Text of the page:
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Abstract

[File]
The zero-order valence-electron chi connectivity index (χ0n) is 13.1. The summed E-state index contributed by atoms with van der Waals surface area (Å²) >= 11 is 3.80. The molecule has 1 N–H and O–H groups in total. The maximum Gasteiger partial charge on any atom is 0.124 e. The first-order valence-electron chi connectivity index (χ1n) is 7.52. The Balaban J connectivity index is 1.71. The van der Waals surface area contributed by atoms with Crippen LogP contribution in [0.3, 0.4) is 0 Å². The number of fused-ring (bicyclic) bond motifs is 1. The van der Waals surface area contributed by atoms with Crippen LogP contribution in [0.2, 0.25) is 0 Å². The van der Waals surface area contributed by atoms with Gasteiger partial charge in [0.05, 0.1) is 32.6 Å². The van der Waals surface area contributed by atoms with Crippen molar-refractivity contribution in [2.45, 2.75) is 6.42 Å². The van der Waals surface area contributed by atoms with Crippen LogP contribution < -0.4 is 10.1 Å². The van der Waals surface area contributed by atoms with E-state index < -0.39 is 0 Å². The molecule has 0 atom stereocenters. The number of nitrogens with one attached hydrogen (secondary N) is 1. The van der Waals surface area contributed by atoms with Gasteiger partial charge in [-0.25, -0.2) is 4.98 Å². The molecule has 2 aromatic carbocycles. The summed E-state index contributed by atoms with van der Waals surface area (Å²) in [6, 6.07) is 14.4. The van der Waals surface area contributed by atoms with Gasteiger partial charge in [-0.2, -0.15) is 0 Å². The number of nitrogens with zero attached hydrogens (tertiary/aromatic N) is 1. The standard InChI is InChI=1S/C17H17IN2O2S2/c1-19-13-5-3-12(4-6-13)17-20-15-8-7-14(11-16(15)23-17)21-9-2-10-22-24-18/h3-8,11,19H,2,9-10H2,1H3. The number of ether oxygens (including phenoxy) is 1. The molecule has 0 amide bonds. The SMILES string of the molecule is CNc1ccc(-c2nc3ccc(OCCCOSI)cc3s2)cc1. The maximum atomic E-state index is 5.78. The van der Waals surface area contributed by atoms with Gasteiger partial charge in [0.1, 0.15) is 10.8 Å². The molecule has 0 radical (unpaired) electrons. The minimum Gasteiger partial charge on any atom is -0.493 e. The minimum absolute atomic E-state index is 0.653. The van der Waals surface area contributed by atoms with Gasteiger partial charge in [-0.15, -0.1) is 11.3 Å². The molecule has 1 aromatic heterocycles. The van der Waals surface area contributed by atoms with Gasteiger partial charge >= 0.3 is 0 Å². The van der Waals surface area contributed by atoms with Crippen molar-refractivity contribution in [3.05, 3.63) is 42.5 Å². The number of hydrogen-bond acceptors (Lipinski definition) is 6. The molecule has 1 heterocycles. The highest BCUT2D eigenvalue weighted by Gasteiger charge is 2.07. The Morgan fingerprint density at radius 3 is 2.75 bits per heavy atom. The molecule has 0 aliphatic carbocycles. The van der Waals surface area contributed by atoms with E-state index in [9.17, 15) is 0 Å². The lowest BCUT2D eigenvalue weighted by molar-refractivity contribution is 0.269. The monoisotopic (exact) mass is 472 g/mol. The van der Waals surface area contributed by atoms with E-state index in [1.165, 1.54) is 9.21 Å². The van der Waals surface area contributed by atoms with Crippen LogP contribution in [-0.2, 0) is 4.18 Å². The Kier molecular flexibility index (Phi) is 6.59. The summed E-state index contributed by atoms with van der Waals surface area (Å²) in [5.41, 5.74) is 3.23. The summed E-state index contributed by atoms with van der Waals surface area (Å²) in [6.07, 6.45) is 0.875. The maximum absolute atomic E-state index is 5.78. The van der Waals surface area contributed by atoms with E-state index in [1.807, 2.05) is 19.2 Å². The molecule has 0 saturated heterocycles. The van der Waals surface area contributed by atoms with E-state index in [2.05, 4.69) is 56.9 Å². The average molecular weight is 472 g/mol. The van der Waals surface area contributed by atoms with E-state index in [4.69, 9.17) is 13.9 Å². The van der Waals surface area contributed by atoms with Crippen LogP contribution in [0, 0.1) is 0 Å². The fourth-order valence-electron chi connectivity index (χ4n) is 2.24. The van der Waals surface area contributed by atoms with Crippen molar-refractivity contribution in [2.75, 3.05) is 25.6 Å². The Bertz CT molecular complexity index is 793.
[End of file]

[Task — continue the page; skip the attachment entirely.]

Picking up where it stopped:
Vertical mergers have become an important business strategy among food manufacturers because it allows them to manage and customize their production according to consumer needs. Economic theories have shown that vertical mergers may be induced by transaction costs, demand variability, and other factors. Using an input-output methodology, a measure of vertical merger is developed for U.S. food manufacturing industries and the transaction cost hypotheses tested in an attempt to examine the factors that motivate vertical mergers in the food manufacturing industries. The results are consistent with previous studies that confirm the role of transaction cost factors, such as lock-in effects in terms of asset specificity and managerial diseconomies.

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